July 16, 2016
With the majority of school sessions now out for summer vacation we have seen an increase in tourists arriving, they are being greeted by tropical weather conditions, though we did not receive any rain this past week, we have seen an increase in cloud activity, this is the time of year when we often have thunderstorms develop later in the afternoon over the mountainous regions just to the north of the airport. In the past ten days there has been a series of tropical storms that have developed off to the southwest of the Southern Baja peninsula, first Hurricanes Celia and Darby and presently there is another tropical depression that is forecast to gain strength and become Hurricane Estelle. So far all of these systems have headed far enough off to the west that they have had no impact on land, only some moderate increase in ocean swells, some threatening thundershowers possibly in isolate areas and winds out of the south, increasing later in the day.
Water temperatures have rapidly warmed back up into 78 to 83 degrees range, strong currents continue to push in greenish water closer to shore, though within several miles of shore we are seeing much cleaner water. Bait supplies of caballito and moonfish are remaining sufficient in the marina channel area, offshore there are opportunities at finding skipjack, bolito, as well as smaller sized yellowfin tuna, all of which can be used for baits targeting larger gamefish.
We did not hear much going on with offshore porpoise and tuna activity this past week, though this is something that can occur at any given time this time of year. We have been finding a smaller grade of yellowfin tuna in the area from Iman to San Luis Banks, tuna in the 8 to 20 lb. class have been striking on a variety of medium sized trolling lures, as well as few of these yellowfin striking on yo-yo jigs or trolled baits. This has not been a wide open bite by any means, most charters averaging two to four tuna in their combined catch. The same grounds have produced a mix of pargo and snapper species, a handful of cabrilla and amberjack. Other options were closer to the shoreline, where anglers continue to find decent numbers of roosterfish, ranging in sizes from 10 lb., to over 60 lb. Also chances at dogtooth snapper, pargo colorado and amberjack as well, this action was found while slow trolling or drift fishing available baits. Amberjack to 75 lb. were accounted for, also a handful of quality leopard grouper to 20 lb. Early in the morning anglers found decent action on yo-yo jigs, bonito, cabrilla, huachinango, yellow snapper and others, all excellent eating table fare.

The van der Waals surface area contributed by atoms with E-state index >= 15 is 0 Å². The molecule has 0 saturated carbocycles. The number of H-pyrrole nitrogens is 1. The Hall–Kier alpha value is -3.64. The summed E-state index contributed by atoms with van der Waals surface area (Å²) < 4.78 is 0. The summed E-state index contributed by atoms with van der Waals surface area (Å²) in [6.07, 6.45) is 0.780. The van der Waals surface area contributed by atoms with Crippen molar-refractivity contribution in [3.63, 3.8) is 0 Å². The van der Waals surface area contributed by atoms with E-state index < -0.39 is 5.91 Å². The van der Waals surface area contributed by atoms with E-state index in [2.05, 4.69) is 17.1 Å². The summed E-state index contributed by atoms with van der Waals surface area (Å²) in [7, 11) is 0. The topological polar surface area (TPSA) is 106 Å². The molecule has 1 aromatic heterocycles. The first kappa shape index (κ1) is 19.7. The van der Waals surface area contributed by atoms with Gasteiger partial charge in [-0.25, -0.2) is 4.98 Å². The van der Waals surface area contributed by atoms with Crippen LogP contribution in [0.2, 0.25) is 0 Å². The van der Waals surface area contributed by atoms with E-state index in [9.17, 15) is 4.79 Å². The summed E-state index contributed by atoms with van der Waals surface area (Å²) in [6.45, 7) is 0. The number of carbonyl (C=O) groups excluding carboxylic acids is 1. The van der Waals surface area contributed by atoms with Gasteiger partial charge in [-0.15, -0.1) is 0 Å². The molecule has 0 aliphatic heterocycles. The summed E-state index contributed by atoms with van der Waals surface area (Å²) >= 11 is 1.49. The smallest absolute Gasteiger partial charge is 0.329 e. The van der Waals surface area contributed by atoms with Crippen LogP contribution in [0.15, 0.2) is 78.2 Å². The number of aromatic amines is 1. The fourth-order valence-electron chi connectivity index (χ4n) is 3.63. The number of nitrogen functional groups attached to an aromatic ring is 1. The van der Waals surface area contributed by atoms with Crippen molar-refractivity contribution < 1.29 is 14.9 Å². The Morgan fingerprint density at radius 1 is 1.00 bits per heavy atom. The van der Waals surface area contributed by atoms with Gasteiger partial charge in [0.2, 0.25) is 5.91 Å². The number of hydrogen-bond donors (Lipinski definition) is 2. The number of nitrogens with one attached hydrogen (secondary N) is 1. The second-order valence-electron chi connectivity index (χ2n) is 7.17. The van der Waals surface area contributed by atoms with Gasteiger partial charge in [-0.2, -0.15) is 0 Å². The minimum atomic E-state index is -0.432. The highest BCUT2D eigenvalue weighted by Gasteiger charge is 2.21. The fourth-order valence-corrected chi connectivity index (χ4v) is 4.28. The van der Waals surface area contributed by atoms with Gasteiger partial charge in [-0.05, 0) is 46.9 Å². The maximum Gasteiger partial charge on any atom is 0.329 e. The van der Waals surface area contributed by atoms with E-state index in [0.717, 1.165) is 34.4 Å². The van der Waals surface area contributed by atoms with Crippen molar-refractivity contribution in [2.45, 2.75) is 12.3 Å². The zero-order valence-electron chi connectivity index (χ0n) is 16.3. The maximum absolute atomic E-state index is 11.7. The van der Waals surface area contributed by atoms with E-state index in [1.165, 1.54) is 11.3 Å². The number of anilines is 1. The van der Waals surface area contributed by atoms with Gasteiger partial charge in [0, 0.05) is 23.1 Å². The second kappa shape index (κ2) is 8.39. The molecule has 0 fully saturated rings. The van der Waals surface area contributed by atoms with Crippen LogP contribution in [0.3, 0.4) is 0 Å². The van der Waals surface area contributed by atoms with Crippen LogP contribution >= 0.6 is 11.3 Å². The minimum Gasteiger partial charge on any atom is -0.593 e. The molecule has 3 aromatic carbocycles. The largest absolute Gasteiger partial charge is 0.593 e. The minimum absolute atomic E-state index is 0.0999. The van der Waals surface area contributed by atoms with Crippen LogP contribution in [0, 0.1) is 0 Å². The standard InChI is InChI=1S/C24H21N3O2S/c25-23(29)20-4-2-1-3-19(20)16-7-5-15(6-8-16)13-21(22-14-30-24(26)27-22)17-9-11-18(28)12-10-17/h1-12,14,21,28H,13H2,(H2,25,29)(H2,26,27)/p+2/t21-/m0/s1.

Only a scattering of dorado being reported, most of these further offshore where boats are targeting billfish, a mix of striped marlin and a few blue marlin. Most of the dorado we did see were smaller sized, less than 15 lb. A few wahoo were found just north of Vinorama, even though the water was greenish on these inshore grounds, apparently there must be something attracting the wahoo to this one small area. With the offshore fishing being more scattered, most panga charters are doing better to target the variety of species being encountered closer to shore, best spots have been from Cardon to Vinorama, within three miles of shore.
Conditions continue to be a bit sporadic, we expect later in the month conditions will stabilize and we will see more consistent action on the pelagic gamefish, such as dorado, yellowfin tuna, wahoo, sailfish, black and blue marlin.
The combined panga fleets launching out of La Playita, Puerto Los Cabos Marina sent out approximately 71 charters for the week, with anglers reporting a fish count of: 6 striped marlin, 17 dogtooth snapper, 85 yellowfin tuna, 36 bonito, 6 dorado, 4 wahoo, 19 amberjack, 28 leopard grouper (cabrilla), 6 pargo colorado, 23 huachinango (red snapper), 10 yellow snapper, 6 barred pargo, 12 jack crevalle, 3 snook and 42 roosterfish.
Good fishing, Eric